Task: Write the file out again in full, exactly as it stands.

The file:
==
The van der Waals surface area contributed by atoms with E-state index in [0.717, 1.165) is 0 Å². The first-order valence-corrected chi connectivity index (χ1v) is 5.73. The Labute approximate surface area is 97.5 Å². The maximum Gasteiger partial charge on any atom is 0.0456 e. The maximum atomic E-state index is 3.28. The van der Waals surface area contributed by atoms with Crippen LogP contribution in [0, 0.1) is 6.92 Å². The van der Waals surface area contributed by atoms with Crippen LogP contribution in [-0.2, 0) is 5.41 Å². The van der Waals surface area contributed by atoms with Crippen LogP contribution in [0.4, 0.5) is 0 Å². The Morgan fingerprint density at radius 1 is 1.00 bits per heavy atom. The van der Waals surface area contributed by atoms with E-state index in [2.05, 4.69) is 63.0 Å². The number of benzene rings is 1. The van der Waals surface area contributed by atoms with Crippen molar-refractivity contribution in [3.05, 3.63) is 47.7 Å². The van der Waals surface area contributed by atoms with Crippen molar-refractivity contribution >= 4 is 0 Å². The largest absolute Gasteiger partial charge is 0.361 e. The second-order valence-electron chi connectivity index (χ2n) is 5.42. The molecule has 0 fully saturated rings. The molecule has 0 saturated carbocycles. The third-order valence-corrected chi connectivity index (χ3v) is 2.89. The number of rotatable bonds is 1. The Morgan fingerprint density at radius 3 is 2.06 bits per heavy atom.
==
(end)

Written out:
The van der Waals surface area contributed by atoms with E-state index in [0.717, 1.165) is 0 Å². The first-order valence-corrected chi connectivity index (χ1v) is 5.73. The Labute approximate surface area is 97.5 Å². The maximum Gasteiger partial charge on any atom is 0.0456 e. The maximum atomic E-state index is 3.28. The van der Waals surface area contributed by atoms with Crippen LogP contribution in [0, 0.1) is 6.92 Å². The van der Waals surface area contributed by atoms with Crippen LogP contribution in [-0.2, 0) is 5.41 Å². The van der Waals surface area contributed by atoms with Crippen LogP contribution in [0.4, 0.5) is 0 Å². The Morgan fingerprint density at radius 1 is 1.00 bits per heavy atom. The van der Waals surface area contributed by atoms with E-state index in [2.05, 4.69) is 63.0 Å². The number of benzene rings is 1. The van der Waals surface area contributed by atoms with Crippen molar-refractivity contribution in [3.05, 3.63) is 47.7 Å². The van der Waals surface area contributed by atoms with Crippen molar-refractivity contribution >= 4 is 0 Å². The largest absolute Gasteiger partial charge is 0.361 e. The second-order valence-electron chi connectivity index (χ2n) is 5.42. The molecule has 0 fully saturated rings. The molecule has 0 saturated carbocycles. The third-order valence-corrected chi connectivity index (χ3v) is 2.89. The number of rotatable bonds is 1. The Morgan fingerprint density at radius 3 is 2.06 bits per heavy atom.